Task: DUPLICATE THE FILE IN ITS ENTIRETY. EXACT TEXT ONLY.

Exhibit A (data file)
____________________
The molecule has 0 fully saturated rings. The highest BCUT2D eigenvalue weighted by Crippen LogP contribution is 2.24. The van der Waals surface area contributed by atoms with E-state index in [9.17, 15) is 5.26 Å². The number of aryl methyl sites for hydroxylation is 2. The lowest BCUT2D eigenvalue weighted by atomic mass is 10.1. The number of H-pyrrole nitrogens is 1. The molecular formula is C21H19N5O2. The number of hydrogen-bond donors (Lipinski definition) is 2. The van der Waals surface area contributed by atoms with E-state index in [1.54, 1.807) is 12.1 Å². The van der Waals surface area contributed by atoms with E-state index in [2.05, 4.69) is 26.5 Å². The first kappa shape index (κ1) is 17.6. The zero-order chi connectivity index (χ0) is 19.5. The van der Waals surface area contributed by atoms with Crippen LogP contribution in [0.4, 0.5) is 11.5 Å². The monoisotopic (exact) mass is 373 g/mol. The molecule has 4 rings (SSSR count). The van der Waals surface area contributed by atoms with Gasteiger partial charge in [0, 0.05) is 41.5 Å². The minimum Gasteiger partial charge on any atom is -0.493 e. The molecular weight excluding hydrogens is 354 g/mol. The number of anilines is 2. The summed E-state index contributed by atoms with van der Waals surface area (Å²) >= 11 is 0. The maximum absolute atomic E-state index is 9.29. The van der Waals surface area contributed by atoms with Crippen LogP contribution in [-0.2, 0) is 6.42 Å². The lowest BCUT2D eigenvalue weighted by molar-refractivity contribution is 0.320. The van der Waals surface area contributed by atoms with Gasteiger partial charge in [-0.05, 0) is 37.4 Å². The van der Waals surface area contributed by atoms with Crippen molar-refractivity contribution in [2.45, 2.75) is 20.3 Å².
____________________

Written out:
The molecule has 0 fully saturated rings. The highest BCUT2D eigenvalue weighted by Crippen LogP contribution is 2.24. The van der Waals surface area contributed by atoms with E-state index in [9.17, 15) is 5.26 Å². The number of aryl methyl sites for hydroxylation is 2. The lowest BCUT2D eigenvalue weighted by atomic mass is 10.1. The number of H-pyrrole nitrogens is 1. The molecular formula is C21H19N5O2. The number of hydrogen-bond donors (Lipinski definition) is 2. The van der Waals surface area contributed by atoms with E-state index in [1.54, 1.807) is 12.1 Å². The van der Waals surface area contributed by atoms with E-state index in [2.05, 4.69) is 26.5 Å². The first kappa shape index (κ1) is 17.6. The zero-order chi connectivity index (χ0) is 19.5. The van der Waals surface area contributed by atoms with Crippen LogP contribution in [0.4, 0.5) is 11.5 Å². The monoisotopic (exact) mass is 373 g/mol. The molecule has 4 rings (SSSR count). The van der Waals surface area contributed by atoms with Gasteiger partial charge in [0, 0.05) is 41.5 Å². The minimum Gasteiger partial charge on any atom is -0.493 e. The molecular weight excluding hydrogens is 354 g/mol. The number of anilines is 2. The summed E-state index contributed by atoms with van der Waals surface area (Å²) >= 11 is 0. The maximum absolute atomic E-state index is 9.29. The van der Waals surface area contributed by atoms with Crippen LogP contribution in [-0.2, 0) is 6.42 Å². The lowest BCUT2D eigenvalue weighted by molar-refractivity contribution is 0.320. The van der Waals surface area contributed by atoms with Gasteiger partial charge in [-0.05, 0) is 37.4 Å². The van der Waals surface area contributed by atoms with Crippen molar-refractivity contribution in [2.45, 2.75) is 20.3 Å².